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Title:Estimating the value of groundwater in irrigation
Author(s):Islam, Shahnila
Advisor(s):Brozović, Nicholas
Department / Program:Agr & Consumer Economics
Discipline:Agr & Consumer Economics
Degree Granting Institution:University of Illinois at Urbana-Champaign
Abstract:In recent years there has been increasing regulation of agricultural water use in order to reduce transboundary and environmental water conflicts. Effective policy analysis to support new regulations needs to have tools to estimate correctly the value of irrigation water. Irrigating land increases crop yields and this higher profitability should be capitalized into the sales price of the land. For irrigation that depends on surface water rights, studies have found this to be the case (Xu et al. 1993, Faux and Perry 1999). However, studies that have analyzed the value of groundwater in irrigation have found mixed results. Hartman and Taylor (1989) and Sunderland, Libbin and Torell (1987) find that groundwater irrigation has no significant effect on land prices; Torrell et al. (1990) find a significant positive effect of groundwater in irrigation. One explanation is that in areas where groundwater use is not restricted there is the option to implement irrigation in the future and thus the presence of groundwater irrigation may not have a large effect on the sales price. Consistent with this idea of option value, Petrie and Taylor (2007) look at differences in land values before and after a moratorium on water-use permits and find that permits add value to agricultural land only after the restriction is in place. An additional econometric issue is that the decision to irrigate is not random but is based on the underlying characteristics of the land. Thus hedonic estimates of the value of irrigation rights may be biased. In this thesis we analyze the value of groundwater in an area with pumping restrictions using both a standard hedonic model and a propensity score matching model. we use a geospatial database from Chase County, Nebraska that includes arms length sales, tax assessor’s data, hydrologic and climatic variables. We find that per acre values of groundwater irrigation are over 15 percent higher using the propensity score method compared to the hedonic model. This result is driven in large part by the preferential adoption of irrigation on intermediate quality land. An important implication for policy is that hedonic estimates of the value of groundwater in irrigation may underestimate the cost, to both farmers and the government, of future water use reductions.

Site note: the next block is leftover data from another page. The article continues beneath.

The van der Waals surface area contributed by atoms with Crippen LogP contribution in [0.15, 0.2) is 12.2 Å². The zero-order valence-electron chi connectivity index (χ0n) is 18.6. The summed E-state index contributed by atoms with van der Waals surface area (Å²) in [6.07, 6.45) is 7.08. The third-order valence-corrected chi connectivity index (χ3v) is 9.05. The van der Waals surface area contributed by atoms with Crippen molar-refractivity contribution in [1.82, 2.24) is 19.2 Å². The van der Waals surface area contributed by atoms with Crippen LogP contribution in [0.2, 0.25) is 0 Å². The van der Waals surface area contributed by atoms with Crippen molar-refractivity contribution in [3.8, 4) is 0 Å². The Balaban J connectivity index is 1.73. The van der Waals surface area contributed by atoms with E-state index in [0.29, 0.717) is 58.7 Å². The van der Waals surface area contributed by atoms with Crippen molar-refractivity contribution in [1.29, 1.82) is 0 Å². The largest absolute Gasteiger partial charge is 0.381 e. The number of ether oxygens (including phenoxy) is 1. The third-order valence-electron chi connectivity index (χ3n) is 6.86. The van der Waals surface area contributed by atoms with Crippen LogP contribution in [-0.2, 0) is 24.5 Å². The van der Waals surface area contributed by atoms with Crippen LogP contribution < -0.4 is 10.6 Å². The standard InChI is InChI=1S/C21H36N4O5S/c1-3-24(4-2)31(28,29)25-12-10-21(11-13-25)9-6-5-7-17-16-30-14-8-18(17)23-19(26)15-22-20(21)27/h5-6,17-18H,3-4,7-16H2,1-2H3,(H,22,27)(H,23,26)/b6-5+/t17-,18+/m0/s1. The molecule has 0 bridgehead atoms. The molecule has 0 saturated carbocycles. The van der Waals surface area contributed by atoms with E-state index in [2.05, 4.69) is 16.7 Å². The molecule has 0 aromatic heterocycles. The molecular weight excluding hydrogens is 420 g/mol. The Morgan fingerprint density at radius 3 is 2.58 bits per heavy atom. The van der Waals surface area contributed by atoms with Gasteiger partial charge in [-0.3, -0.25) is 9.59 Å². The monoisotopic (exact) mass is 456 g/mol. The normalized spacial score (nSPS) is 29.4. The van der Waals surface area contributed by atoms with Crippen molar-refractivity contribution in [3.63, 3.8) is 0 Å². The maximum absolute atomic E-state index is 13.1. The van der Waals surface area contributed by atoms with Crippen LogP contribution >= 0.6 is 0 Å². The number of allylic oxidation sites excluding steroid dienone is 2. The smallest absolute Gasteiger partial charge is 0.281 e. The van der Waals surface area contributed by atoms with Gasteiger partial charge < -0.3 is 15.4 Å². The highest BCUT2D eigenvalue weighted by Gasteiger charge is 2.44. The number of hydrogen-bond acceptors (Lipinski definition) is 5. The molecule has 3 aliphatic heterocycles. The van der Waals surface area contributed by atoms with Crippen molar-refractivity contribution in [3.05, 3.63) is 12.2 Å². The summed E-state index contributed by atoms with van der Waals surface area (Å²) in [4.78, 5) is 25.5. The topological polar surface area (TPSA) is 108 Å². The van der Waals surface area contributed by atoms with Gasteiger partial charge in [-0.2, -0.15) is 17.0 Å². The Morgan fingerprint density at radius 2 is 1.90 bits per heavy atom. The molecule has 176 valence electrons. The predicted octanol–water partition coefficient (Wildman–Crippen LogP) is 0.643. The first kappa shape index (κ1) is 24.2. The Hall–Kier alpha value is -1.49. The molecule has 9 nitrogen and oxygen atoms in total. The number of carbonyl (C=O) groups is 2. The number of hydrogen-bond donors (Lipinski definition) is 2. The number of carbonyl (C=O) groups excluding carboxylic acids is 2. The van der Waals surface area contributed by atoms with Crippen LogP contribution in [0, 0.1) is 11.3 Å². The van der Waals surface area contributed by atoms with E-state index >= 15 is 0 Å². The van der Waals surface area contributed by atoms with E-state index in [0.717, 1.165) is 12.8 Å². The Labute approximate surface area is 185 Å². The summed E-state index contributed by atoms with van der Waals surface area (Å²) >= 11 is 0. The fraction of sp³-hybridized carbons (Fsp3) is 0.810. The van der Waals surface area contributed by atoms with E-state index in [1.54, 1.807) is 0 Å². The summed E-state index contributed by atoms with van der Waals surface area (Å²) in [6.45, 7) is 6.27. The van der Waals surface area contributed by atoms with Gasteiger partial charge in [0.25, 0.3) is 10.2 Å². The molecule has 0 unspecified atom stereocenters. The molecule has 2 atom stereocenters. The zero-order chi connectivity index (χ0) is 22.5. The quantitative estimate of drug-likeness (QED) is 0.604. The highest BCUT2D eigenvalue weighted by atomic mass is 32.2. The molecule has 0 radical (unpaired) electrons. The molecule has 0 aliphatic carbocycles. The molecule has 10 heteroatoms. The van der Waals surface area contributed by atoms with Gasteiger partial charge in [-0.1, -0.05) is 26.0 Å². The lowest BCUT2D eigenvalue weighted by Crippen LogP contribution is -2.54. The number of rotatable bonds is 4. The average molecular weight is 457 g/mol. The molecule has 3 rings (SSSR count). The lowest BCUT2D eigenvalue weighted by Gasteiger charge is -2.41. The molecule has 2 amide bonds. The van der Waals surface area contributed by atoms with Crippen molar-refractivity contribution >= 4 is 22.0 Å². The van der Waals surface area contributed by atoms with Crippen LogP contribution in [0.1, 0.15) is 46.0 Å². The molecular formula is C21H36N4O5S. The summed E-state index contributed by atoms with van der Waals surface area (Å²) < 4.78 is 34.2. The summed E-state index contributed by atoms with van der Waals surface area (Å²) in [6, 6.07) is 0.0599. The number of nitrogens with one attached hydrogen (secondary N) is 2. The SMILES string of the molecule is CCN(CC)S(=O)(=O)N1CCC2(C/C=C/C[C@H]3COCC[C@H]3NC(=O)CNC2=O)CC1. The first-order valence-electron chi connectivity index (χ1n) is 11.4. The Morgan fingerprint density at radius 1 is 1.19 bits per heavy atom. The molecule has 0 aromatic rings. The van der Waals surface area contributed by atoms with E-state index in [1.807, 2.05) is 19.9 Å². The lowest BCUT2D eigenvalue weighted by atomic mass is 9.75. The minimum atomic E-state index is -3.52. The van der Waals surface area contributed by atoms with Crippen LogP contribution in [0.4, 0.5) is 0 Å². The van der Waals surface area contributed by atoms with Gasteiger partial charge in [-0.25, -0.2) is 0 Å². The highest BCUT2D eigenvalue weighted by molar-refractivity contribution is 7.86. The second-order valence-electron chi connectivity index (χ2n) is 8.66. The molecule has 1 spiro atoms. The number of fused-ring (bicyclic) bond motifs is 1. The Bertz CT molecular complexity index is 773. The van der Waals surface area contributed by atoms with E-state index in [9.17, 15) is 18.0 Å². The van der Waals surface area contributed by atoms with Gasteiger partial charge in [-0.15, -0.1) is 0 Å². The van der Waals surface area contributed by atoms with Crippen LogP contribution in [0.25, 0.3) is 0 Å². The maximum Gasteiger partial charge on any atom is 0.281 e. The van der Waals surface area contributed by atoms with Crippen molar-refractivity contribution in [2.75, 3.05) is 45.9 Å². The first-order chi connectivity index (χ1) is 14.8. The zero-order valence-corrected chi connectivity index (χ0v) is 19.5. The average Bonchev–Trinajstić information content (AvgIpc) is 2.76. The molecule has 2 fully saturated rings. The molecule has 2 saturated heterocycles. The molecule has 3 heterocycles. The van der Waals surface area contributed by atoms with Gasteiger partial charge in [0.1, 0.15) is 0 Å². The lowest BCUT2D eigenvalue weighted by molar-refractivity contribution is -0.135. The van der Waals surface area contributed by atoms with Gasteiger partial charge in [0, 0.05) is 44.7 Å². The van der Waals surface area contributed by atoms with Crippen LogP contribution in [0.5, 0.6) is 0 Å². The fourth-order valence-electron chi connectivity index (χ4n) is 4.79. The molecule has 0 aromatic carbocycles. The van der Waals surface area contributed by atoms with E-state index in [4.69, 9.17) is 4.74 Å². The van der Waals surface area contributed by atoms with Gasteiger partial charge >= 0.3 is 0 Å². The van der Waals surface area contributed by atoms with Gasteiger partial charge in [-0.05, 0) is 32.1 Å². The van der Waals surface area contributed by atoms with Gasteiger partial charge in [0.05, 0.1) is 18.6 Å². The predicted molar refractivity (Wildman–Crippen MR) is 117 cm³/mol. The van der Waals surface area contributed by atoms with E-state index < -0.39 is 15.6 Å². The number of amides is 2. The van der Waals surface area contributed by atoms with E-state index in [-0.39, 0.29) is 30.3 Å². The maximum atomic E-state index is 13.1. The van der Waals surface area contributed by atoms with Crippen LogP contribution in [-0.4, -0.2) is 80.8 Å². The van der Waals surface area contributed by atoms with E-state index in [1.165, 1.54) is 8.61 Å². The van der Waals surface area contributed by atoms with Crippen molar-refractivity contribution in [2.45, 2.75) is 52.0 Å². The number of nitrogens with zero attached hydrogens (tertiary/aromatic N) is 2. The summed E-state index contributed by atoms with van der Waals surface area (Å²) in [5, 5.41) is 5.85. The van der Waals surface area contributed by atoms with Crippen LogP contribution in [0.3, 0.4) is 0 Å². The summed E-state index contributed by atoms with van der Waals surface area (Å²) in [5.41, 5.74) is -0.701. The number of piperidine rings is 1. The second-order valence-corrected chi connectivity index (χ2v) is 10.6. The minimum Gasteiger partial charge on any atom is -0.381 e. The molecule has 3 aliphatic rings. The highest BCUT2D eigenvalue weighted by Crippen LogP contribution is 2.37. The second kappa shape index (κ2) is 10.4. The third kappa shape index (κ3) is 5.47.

Issue Date:2010-05-19
Rights Information:Copyright 2010 Shahnila Islam
Date Available in IDEALS:2010-05-19
Date Deposited:May 2010

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